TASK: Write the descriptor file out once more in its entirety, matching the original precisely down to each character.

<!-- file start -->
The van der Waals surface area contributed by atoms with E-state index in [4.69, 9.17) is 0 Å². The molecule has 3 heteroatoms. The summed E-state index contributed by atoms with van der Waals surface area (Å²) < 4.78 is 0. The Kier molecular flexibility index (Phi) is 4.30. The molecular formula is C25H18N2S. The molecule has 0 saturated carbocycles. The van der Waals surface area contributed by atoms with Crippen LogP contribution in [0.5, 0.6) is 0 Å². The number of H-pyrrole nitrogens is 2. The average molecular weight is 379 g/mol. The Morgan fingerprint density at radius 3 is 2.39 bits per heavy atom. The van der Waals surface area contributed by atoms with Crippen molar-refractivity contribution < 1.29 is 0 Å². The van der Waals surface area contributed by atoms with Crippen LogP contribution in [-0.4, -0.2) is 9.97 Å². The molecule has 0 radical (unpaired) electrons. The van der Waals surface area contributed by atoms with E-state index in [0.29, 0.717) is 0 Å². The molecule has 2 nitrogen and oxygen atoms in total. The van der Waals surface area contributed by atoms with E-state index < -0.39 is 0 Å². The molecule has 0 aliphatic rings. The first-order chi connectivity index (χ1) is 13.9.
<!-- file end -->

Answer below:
The van der Waals surface area contributed by atoms with E-state index in [4.69, 9.17) is 0 Å². The molecule has 3 heteroatoms. The summed E-state index contributed by atoms with van der Waals surface area (Å²) < 4.78 is 0. The Kier molecular flexibility index (Phi) is 4.30. The molecular formula is C25H18N2S. The molecule has 0 saturated carbocycles. The van der Waals surface area contributed by atoms with Crippen LogP contribution in [0.5, 0.6) is 0 Å². The number of H-pyrrole nitrogens is 2. The average molecular weight is 379 g/mol. The Morgan fingerprint density at radius 3 is 2.39 bits per heavy atom. The van der Waals surface area contributed by atoms with Crippen molar-refractivity contribution < 1.29 is 0 Å². The van der Waals surface area contributed by atoms with Crippen LogP contribution in [-0.4, -0.2) is 9.97 Å². The molecule has 0 radical (unpaired) electrons. The van der Waals surface area contributed by atoms with E-state index in [0.29, 0.717) is 0 Å². The molecule has 2 nitrogen and oxygen atoms in total. The van der Waals surface area contributed by atoms with E-state index < -0.39 is 0 Å². The molecule has 0 aliphatic rings. The first-order chi connectivity index (χ1) is 13.9.